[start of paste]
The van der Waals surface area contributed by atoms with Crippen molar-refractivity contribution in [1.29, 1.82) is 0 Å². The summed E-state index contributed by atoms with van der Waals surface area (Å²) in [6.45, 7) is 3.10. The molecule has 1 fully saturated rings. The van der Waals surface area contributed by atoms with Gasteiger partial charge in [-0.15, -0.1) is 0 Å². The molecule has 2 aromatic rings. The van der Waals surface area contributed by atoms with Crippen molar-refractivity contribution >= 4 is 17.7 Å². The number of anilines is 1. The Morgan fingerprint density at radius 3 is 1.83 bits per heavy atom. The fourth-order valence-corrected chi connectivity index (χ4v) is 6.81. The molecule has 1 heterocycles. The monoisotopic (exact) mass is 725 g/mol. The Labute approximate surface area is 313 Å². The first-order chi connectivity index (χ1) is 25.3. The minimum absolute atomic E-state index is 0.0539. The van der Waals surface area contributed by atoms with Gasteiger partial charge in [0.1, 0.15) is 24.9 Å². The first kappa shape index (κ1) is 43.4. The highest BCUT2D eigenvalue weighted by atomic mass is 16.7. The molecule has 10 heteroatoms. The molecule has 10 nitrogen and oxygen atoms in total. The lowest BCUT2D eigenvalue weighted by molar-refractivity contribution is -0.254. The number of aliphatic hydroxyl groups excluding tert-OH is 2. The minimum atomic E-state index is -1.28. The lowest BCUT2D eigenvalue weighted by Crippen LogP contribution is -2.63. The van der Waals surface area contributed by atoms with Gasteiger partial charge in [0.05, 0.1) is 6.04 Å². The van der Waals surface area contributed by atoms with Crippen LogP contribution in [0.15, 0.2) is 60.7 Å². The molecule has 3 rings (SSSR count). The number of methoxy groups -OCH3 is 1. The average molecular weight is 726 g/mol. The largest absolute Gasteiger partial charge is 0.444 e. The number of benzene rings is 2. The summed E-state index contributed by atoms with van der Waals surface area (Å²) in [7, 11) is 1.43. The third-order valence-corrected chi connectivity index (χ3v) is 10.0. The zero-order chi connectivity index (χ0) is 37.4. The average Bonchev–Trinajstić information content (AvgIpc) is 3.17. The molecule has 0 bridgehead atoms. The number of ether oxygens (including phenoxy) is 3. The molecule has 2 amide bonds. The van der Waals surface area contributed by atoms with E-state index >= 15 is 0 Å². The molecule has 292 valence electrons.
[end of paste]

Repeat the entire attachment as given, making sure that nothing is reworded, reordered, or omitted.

The van der Waals surface area contributed by atoms with Crippen molar-refractivity contribution in [1.29, 1.82) is 0 Å². The summed E-state index contributed by atoms with van der Waals surface area (Å²) in [6.45, 7) is 3.10. The molecule has 1 fully saturated rings. The van der Waals surface area contributed by atoms with Gasteiger partial charge in [-0.15, -0.1) is 0 Å². The molecule has 2 aromatic rings. The van der Waals surface area contributed by atoms with Crippen molar-refractivity contribution >= 4 is 17.7 Å². The number of anilines is 1. The Morgan fingerprint density at radius 3 is 1.83 bits per heavy atom. The fourth-order valence-corrected chi connectivity index (χ4v) is 6.81. The molecule has 1 heterocycles. The monoisotopic (exact) mass is 725 g/mol. The Labute approximate surface area is 313 Å². The first-order chi connectivity index (χ1) is 25.3. The minimum absolute atomic E-state index is 0.0539. The van der Waals surface area contributed by atoms with Gasteiger partial charge in [0.1, 0.15) is 24.9 Å². The first kappa shape index (κ1) is 43.4. The highest BCUT2D eigenvalue weighted by atomic mass is 16.7. The molecule has 10 heteroatoms. The molecule has 10 nitrogen and oxygen atoms in total. The lowest BCUT2D eigenvalue weighted by molar-refractivity contribution is -0.254. The number of aliphatic hydroxyl groups excluding tert-OH is 2. The minimum atomic E-state index is -1.28. The lowest BCUT2D eigenvalue weighted by Crippen LogP contribution is -2.63. The van der Waals surface area contributed by atoms with Gasteiger partial charge in [0.05, 0.1) is 6.04 Å². The van der Waals surface area contributed by atoms with Crippen LogP contribution in [0.15, 0.2) is 60.7 Å². The molecule has 3 rings (SSSR count). The number of methoxy groups -OCH3 is 1. The average molecular weight is 726 g/mol. The largest absolute Gasteiger partial charge is 0.444 e. The number of benzene rings is 2. The summed E-state index contributed by atoms with van der Waals surface area (Å²) in [7, 11) is 1.43. The third-order valence-corrected chi connectivity index (χ3v) is 10.0. The zero-order chi connectivity index (χ0) is 37.4. The average Bonchev–Trinajstić information content (AvgIpc) is 3.17. The molecule has 0 bridgehead atoms. The number of ether oxygens (including phenoxy) is 3. The molecule has 2 amide bonds. The van der Waals surface area contributed by atoms with E-state index >= 15 is 0 Å². The molecule has 292 valence electrons.